As a result of a casual conversation over dinner at an international NOTA (National Organisation for the Treatment of Abusers) conference in Dublin in 2015, Mary Sharpe was asked by Dr Dan Wilcox to contribute to this excellent new book Working with Sex Offenders – a Guide for Practitioners. Much of the treatment for sex offenders is based on social science, especially psychology and sociology. The Reward Foundation has a focus on the neuroscience research about the impact of internet pornography on the brain. Bringing the two together has brought a fresh dimension to the discussion and possible treatment of sex offenders.

In recent years, courts have witnessed a huge rise in offenders charged with possession of child abuse imagery. Traditionally such offenders are regarded as pedophiles. Society considers them as risks to commit contact offences. They might groom children online with a view to seducing them in person. Most had been abused themselves in childhood. Today the courts are dealing with a rising number of offenders without such abuse or trauma in their childhoods. These are men who say they would never groom children or seek to meet them in person.

Tolerance and escalation

Instead they are porn addicts who have escalated to watching and interacting with sexual images of children. Tolerance, a typical feature of addiction, causes a lack of physical response to a now habituated level of stimulation and drives a need for more intensity.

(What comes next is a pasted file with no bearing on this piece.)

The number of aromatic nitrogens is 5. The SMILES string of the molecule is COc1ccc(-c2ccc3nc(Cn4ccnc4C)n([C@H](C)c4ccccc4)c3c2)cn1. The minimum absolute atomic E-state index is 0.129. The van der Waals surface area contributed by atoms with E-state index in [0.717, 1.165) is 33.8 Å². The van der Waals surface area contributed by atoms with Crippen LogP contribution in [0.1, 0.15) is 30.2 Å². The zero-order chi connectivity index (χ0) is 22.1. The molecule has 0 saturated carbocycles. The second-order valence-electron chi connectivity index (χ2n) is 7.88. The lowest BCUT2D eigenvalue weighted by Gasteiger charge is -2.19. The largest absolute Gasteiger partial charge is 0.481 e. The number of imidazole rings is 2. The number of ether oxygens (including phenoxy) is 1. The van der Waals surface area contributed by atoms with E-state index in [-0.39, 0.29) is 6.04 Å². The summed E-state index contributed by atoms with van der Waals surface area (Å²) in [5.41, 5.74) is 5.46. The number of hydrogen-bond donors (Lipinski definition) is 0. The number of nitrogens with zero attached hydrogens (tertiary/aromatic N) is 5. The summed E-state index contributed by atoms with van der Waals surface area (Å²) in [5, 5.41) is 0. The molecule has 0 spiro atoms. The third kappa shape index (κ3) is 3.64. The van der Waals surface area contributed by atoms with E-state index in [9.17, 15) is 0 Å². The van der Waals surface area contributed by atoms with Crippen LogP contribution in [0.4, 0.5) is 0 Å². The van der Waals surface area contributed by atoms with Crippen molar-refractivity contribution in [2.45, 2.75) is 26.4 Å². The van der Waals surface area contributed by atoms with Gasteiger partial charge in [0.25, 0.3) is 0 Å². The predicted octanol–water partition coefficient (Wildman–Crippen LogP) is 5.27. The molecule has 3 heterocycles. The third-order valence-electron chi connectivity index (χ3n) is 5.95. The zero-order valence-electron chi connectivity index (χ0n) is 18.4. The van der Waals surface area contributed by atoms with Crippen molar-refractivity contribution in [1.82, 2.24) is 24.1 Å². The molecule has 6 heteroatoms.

Attraction to more shocking, new and different websites can drive escalation to child abuse imagery in the brain of someone who has become desensitized to lower levels of stimulation. Withdrawal symptoms, headaches, brain fog, depression etc, all typical characteristics of addiction too, can drive a user to seek out more shocking material to stay ahead of the pain and discomfort of withdrawal. A further characteristic brain change seen in behavioural and substance addictions is “hypofrontality”. That is, a reduction in the grey matter in the frontal lobes. it is the part where we put the brakes on impulsive urges and feel compassion for others. Such a reduction in grey matter has even been recorded in moderate porn users, not addicts (Kühn & Gallinat 2014).

In Working with Sex Offenders Mary Sharpe addresses some hard questions. Awareness of this is important for the treatment of sex offenders. The possession of indecent images is a serious offence. It begs the question about the suitability of being placed on the Sex Offenders Register. Is it the appropriate punishment given the draconian implications of this for the future of the offender? We live in interesting times.